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lunes, 21 de octubre de 2013

Antimicrobial Resistance in the Food Chain: A Review

Overview of horizontal gene transfer in food products
(For complete image click HERE).
Antimicrobial resistant zoonotic pathogens present on food constitute a direct risk to public health. Antimicrobial resistance genes in commensal or pathogenic strains form an indirect risk to public health, as they increase the gene pool from which pathogenic bacteria can pick up resistance traits. Food can be contaminated with antimicrobial resistant bacteria and/or antimicrobial resistance genes in several ways. A first way is the presence of antibiotic resistant bacteria on food selected by the use of antibiotics during agricultural production. A second route is the possible presence of resistance genes in bacteria that are intentionally added during the processing of food (starter cultures, probiotics, bioconserving microorganisms and bacteriophages). A last way is through cross-contamination with antimicrobial resistant bacteria during food processing. Raw food products can be consumed without having undergone prior processing or preservation and therefore hold a substantial risk for transfer of antimicrobial resistance to humans, as the eventually present resistant bacteria are not killed. As a consequence, transfer of antimicrobial resistance genes between bacteria after ingestion by humans may occur. Under minimal processing or preservation treatment conditions, sublethally damaged or stressed cells can be maintained in the food, inducing antimicrobial resistance build-up and enhancing the risk of resistance transfer. Food processes that kill bacteria in food products, decrease the risk of transmission of antimicrobial resistance.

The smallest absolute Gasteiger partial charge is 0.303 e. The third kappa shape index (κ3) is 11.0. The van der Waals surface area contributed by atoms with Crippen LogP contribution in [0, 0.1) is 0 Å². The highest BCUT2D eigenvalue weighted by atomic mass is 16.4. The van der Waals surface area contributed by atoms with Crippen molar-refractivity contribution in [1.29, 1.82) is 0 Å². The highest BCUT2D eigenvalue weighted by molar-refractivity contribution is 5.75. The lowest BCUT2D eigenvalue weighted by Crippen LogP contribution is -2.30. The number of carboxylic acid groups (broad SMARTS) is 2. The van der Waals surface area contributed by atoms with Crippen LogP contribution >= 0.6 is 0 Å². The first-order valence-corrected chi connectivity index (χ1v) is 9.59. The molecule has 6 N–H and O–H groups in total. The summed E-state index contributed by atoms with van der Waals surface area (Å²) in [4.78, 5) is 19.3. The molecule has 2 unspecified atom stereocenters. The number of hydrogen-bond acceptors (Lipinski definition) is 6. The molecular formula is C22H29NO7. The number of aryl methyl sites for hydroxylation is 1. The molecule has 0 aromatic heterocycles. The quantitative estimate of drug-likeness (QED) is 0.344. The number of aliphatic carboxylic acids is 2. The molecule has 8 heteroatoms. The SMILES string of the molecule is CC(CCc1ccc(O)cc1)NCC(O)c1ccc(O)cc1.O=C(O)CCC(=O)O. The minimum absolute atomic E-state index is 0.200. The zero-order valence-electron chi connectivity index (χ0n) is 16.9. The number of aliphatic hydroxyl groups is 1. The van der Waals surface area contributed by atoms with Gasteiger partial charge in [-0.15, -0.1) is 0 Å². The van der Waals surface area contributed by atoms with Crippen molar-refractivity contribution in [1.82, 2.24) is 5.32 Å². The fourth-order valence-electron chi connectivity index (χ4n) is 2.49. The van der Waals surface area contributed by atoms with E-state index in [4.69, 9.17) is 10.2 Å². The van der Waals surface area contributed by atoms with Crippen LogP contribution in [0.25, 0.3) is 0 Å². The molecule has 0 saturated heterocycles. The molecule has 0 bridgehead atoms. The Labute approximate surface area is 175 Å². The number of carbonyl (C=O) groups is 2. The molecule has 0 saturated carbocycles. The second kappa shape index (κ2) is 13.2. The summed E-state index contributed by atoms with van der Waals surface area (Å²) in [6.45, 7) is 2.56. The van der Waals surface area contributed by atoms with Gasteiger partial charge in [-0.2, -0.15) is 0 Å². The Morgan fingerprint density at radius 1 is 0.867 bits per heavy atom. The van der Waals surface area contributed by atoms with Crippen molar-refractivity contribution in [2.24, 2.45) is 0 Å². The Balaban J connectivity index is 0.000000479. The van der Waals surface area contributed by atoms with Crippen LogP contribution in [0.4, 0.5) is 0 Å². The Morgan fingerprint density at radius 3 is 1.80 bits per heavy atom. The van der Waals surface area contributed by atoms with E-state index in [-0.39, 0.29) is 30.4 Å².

Verraes C. Antimicrobial Resistance in the Food Chain: A Review. Int J Environ Res Public Health. 2013 July; 10(7): 2643–2669.

viernes, 18 de octubre de 2013

Influence of temperature and organic load on chemical disinfection

This study evaluated the influence of temperature and organic load on the effectiveness of domestic bleach (DB), Surface Decontamination Foam (SDF), and Virkon in inactivating Geobacillus stearothermophilus spores, which are a surrogate for Bacillus anthracis spores. The spores were suspended in light or heavy organic preparations and the suspension was applied to stainless steel carrier disks. The dried spore inoculum was covered with the disinfectants and the disks were then incubated at various temperatures. At −20°C, the 3 disinfectants caused less than a 2.0 log10 reduction of spores in both organic preparations during a 24-h test period. At 4°C, the DB caused a 4.4 log10 reduction of spores in light organic preparations within 2 h, which was about 3 log10 higher than what was achieved with SDF or Virkon. In heavy organic preparations, after 24 h at 4°C the SDF had reduced the spore count by 4.5 log10, which was about 2 log10 higher than for DB or Virkon. In general, the disinfectants were most effective at 23°C but a 24-h contact time was required for SDF and Virkon to reduce spore counts in both organic preparations by at least 5.5 log10. Comparable disinfecting activity with DB only occurred with the light organic load. In summary, at temperatures as low as 4°C, DB was the most effective disinfectant, inactivating spores within 2 h on surfaces with a light organic load, whereas SDF produced the greatest reduction of spores within 24 h on surfaces with a heavy organic load.
Jiewen Guan, Maria Chan, Brian W. Brooks, and Liz Rohonczy. Influence of temperature and organic load on chemical disinfection of Geobacillus steareothermophilus spores, a surrogate for Bacillus anthracis. Can J Vet Res. 2013 April; 77(2): 100–104.

jueves, 17 de octubre de 2013